For a final test at terminal velocity (roughly 120 miles per hour), Tory threw two pig carcasses out of a helicopter at 600 ft (183 m), after which they were X-rayed to determine injuries. The pavement drop resulted in 17 fractures, a shattered pelvis, and a decapitation, while the water drop yielded 7 fractures and a broken neck. Since no water landing produced the same level of impact force or injury as a fall from the same height onto pavement, the team declared the myth busted.

18 Comments

  1. andries says:

    “car cut in half with thermite”"Thermite and ice explosion”Combinne the two put the car full of ice and then try cut it in half.I hope for a BIG boom…..

  2. Scott says:

    I think you busted the bullet dodging a little fast. If it were dusk or dark you could see the flash a lot farther. A sniper has the ability to shoot at night.

    • Derp says:

      Thats of course assuming you are expecting the shot and have an idea of where said sniper is. Otherwise I seriously doubt you could consciously dodge a bullet.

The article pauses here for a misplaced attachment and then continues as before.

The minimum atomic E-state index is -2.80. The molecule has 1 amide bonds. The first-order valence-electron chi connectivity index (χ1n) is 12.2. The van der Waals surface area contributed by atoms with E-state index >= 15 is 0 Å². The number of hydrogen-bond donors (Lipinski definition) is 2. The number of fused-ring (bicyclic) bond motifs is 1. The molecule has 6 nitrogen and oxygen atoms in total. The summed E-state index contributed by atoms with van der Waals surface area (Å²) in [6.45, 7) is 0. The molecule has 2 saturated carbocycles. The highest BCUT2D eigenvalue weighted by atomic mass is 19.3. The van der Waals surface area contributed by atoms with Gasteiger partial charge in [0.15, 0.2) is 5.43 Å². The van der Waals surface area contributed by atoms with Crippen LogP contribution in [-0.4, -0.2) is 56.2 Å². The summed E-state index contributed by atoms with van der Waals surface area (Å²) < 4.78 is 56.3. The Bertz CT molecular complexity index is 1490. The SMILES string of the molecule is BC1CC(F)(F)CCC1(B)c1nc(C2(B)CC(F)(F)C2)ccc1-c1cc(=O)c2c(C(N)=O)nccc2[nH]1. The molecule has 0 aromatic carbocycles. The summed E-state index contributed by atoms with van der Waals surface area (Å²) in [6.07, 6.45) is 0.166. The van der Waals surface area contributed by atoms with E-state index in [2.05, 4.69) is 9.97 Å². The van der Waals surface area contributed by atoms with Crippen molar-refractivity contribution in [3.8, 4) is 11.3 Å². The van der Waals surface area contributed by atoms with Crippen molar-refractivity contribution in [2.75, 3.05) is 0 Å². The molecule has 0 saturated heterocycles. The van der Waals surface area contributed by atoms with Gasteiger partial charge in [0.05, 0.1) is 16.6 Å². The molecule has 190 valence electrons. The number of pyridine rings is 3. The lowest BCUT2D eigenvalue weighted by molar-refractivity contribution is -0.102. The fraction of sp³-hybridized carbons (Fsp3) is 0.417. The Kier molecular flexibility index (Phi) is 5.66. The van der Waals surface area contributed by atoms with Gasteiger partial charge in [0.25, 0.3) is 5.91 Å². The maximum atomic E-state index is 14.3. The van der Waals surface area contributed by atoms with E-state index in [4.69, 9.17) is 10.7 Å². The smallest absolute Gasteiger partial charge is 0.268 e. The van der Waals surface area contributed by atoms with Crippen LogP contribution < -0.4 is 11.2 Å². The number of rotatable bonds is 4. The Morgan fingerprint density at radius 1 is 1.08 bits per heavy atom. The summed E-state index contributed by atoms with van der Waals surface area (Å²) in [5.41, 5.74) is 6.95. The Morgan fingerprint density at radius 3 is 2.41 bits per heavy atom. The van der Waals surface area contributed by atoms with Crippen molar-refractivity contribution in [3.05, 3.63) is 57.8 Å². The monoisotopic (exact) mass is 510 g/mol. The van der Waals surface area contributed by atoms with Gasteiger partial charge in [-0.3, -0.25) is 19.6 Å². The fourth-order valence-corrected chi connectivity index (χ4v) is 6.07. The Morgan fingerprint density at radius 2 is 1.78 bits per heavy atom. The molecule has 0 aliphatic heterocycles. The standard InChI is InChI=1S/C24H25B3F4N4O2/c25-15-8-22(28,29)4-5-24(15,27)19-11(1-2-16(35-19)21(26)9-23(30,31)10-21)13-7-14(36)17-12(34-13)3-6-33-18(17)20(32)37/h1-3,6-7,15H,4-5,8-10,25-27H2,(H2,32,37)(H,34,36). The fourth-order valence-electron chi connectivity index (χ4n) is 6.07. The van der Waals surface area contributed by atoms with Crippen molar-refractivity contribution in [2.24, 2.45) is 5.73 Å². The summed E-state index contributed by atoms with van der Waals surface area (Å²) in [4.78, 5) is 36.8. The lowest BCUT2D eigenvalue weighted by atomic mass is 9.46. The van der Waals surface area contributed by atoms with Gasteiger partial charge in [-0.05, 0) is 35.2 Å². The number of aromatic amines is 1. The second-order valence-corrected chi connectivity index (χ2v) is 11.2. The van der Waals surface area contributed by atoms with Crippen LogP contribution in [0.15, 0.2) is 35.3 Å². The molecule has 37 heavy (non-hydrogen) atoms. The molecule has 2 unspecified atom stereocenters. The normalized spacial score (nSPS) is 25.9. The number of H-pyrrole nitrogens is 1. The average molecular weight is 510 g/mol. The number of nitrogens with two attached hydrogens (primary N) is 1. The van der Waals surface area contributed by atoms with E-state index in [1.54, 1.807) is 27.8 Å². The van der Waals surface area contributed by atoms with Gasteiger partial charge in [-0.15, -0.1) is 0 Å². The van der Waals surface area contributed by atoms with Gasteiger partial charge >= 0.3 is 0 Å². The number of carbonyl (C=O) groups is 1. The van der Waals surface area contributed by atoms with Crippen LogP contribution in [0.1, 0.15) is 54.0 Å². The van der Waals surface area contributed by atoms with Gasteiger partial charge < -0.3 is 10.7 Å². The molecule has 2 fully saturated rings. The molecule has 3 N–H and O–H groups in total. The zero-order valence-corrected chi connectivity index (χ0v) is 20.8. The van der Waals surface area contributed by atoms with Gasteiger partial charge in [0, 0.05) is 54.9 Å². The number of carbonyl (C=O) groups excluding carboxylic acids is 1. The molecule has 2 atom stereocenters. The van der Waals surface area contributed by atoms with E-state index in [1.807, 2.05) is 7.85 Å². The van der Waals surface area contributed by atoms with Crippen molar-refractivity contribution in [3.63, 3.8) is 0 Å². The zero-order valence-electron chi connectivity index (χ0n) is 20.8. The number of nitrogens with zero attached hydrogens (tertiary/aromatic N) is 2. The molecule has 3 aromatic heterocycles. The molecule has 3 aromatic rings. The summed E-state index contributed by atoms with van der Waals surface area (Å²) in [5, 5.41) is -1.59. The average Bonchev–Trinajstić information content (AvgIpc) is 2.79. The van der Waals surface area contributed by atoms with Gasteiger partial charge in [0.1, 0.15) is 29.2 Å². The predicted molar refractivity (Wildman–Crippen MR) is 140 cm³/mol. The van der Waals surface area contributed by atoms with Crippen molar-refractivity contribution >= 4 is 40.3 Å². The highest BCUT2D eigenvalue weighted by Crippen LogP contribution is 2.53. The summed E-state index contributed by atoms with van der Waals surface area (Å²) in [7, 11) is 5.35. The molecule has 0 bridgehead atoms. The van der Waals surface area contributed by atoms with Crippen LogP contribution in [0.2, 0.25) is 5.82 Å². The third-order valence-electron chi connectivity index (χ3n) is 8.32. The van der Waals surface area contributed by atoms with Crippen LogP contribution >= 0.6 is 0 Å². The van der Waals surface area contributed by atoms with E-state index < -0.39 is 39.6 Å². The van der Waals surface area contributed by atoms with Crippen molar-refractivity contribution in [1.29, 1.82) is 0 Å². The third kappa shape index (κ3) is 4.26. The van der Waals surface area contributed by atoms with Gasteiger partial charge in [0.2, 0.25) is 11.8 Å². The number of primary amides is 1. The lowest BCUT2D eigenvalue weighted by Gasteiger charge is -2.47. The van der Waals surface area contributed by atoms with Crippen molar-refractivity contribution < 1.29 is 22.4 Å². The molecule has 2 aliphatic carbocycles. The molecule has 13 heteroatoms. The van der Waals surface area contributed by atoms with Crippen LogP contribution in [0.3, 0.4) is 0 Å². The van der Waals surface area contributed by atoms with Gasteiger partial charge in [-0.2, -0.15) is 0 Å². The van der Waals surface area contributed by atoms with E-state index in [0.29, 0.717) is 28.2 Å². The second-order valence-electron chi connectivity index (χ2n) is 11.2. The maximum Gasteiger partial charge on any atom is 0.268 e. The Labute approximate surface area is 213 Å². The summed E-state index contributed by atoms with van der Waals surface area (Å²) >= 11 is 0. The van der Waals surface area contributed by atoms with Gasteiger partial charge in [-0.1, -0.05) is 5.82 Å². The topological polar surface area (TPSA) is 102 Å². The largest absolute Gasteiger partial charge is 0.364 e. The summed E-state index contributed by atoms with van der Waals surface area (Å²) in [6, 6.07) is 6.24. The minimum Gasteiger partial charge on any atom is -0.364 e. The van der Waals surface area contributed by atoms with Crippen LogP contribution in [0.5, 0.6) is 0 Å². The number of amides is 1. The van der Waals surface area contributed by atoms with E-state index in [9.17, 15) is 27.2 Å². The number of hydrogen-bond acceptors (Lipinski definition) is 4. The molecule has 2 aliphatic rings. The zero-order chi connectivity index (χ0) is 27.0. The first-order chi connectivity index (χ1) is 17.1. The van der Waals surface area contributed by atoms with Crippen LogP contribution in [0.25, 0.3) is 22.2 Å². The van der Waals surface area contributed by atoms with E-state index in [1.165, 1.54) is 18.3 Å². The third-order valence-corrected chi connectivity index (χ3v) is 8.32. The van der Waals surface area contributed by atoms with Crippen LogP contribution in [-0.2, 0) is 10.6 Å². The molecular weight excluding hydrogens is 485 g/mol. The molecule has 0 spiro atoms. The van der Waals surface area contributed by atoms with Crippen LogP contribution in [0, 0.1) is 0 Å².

• Thomas says:

        Well if Dusk enables you to see the bullet lets say up to the 1200 mark you would have according to the graf just less than 2 sec to avoid. Say you are a military on guard duty, you would probably know a muzzle flash and take cover by reflex. So a night or dusk time test at 1200 might give a plausible result.

  3. Scott says:

    Also your foil timer would have worked fine if you had freely hung the stop switch instead of putting right on the metal plate. A few inches would probably do it.

  4. Boof says:

    Hi this isnt to do with the topic here i just couldnt find the exploding paint cane episode which is on in australia right now :p anyhow 3 years ago i left some of my paint for my car in my car and it exploded and no it wasnt the first time it happend too me it also happend in the car before that i think its the amount of thinners and paint mix that affects the paint from exploding in the heat like how my poor bunderburg rum exploded on my passel shelf leaving glass everywhere also have had cds melt in the heat or could be reflections corsing one point too course it too go

  5. Jose says:

    I agree the bullet busting myth was busted too quickly. I wouldn’t like to be the test subject, though. I’d rather have one of my enemies try to bust it! God luck on that busted! Regardless it’s better to die trying to dodge the bullet than not doing it!